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Gay Jews in the U.K. to document life over the rainbow

28 December 2012

A new grant from the UK Heritage Lottery Fund will allow the gay Jewish community to research, record and archive its colorful roots.

Coming out to your rabbi can be a nerve-wracking experience, particularly when he's the head of the United Synagogue, which represents much of England's Jewish community – and your boss. But Mark Solomon, an Orthodox minister at the time, recalls that the reaction of Chief Rabbi Jonathan Sacks at their pivotal meeting in January 1992 was "quite kind."

"Under his breath, he said 'Oh my God.' Then he gave me a little spiel about why he thought homosexuality was wrong – but he wished me well and said that the door was always open."

Most significantly, says Solomon, who had already decided to leave his job as a rabbi at an orthodox London synagogue, Sacks allowed him to work out the remainder of his job.

The experience of Solomon, now 49 and a prominent rabbi in UK's Liberal Synagogue, is likely to be part of a landmark project launching next month to record the history of lesbian, gay, bisexual and transgender Jews in the United Kingdom.

The two-year "Rainbow Jews" initiative, the first of its kind in the UK, has been awarded a grant of nearly 60,000 pounds by the UK Heritage Lottery Fund to research, record and archive the experiences of British LGBT Jews from the 1950s until the present day. The theme of the project, conducted under the auspices of the Liberal Judaism movement, is "Pioneers and Milestones."  Read more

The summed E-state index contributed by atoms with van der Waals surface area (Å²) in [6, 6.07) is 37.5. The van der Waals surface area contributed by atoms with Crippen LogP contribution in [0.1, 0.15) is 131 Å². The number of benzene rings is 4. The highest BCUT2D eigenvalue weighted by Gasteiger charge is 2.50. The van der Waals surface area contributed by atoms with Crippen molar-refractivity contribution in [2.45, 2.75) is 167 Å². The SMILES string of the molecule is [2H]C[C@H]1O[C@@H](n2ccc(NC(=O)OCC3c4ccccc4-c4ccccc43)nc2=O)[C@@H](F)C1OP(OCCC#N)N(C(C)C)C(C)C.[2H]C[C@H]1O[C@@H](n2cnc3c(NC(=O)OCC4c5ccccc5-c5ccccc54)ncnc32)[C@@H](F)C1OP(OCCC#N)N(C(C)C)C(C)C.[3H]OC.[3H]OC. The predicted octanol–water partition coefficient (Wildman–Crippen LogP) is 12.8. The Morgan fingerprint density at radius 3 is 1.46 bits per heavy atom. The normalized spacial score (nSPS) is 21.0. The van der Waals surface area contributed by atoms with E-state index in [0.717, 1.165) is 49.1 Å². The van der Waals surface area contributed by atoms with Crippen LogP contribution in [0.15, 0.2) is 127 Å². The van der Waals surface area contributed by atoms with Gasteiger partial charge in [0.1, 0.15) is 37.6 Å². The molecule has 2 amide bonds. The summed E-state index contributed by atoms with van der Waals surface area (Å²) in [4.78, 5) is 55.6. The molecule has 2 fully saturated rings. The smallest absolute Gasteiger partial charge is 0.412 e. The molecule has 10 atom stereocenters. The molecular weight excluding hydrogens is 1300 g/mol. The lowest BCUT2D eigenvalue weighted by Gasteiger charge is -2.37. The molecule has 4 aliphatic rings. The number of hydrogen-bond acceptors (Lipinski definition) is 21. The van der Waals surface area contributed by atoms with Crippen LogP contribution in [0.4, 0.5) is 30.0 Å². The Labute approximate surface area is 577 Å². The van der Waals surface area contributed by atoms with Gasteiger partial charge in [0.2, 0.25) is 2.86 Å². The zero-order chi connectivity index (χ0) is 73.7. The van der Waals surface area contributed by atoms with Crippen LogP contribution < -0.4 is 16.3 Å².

Morocco trip is an interfaith affair

20th December 2012

Liberal Judaism will be running an interfaith trip to Morocco from June 25 – July 3, open to ALL members aged 18-24 at a cost of just £50, plus flights and some meals.

The tour will be run in conjunction with Salaam Shalom Media, an interfaith youth council, and we’ll be joined by groups of British Muslims and Christians of the same age. The tour will explore the Jewish and Islamic history in the cities of Marrakesh and Fez, as well as featuring an excursion through the Atlas Mountain range and into the Sahara Desert.

LJY-Netzer movement worker Sam Cohen, who is organising the trip, said: “We’ll spend an amazing eight days travelling, learning and breaking stereotypes.

“I would recommend signing up right away, as flights will go up in price as we approach the summer. Also the number of subsidized £50 place is limited.”